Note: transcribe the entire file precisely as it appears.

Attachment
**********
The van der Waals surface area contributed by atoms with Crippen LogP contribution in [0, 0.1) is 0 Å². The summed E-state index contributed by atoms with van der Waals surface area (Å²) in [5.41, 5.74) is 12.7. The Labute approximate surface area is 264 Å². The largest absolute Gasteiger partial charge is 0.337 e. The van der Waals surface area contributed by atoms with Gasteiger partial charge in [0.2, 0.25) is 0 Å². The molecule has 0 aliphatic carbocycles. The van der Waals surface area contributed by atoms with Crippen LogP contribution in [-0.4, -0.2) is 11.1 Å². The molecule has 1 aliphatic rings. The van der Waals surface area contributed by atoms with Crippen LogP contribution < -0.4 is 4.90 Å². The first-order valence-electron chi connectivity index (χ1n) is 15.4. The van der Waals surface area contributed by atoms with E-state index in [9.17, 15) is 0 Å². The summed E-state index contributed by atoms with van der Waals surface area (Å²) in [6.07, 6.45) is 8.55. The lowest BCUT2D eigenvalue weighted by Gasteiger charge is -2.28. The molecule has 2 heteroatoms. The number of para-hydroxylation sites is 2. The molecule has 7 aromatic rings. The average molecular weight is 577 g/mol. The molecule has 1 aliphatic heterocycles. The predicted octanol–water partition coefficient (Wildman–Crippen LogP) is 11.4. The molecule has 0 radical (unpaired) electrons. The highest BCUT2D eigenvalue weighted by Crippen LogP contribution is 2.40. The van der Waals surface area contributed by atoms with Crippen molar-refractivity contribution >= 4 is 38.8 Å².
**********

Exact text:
The van der Waals surface area contributed by atoms with Crippen LogP contribution in [0, 0.1) is 0 Å². The summed E-state index contributed by atoms with van der Waals surface area (Å²) in [5.41, 5.74) is 12.7. The Labute approximate surface area is 264 Å². The largest absolute Gasteiger partial charge is 0.337 e. The van der Waals surface area contributed by atoms with Gasteiger partial charge in [0.2, 0.25) is 0 Å². The molecule has 0 aliphatic carbocycles. The van der Waals surface area contributed by atoms with Crippen LogP contribution in [-0.4, -0.2) is 11.1 Å². The molecule has 1 aliphatic rings. The van der Waals surface area contributed by atoms with Crippen LogP contribution < -0.4 is 4.90 Å². The first-order valence-electron chi connectivity index (χ1n) is 15.4. The van der Waals surface area contributed by atoms with E-state index in [9.17, 15) is 0 Å². The summed E-state index contributed by atoms with van der Waals surface area (Å²) in [6.07, 6.45) is 8.55. The lowest BCUT2D eigenvalue weighted by Gasteiger charge is -2.28. The molecule has 2 heteroatoms. The number of para-hydroxylation sites is 2. The molecule has 7 aromatic rings. The average molecular weight is 577 g/mol. The molecule has 1 aliphatic heterocycles. The predicted octanol–water partition coefficient (Wildman–Crippen LogP) is 11.4. The molecule has 0 radical (unpaired) electrons. The highest BCUT2D eigenvalue weighted by Crippen LogP contribution is 2.40. The van der Waals surface area contributed by atoms with Crippen molar-refractivity contribution >= 4 is 38.8 Å².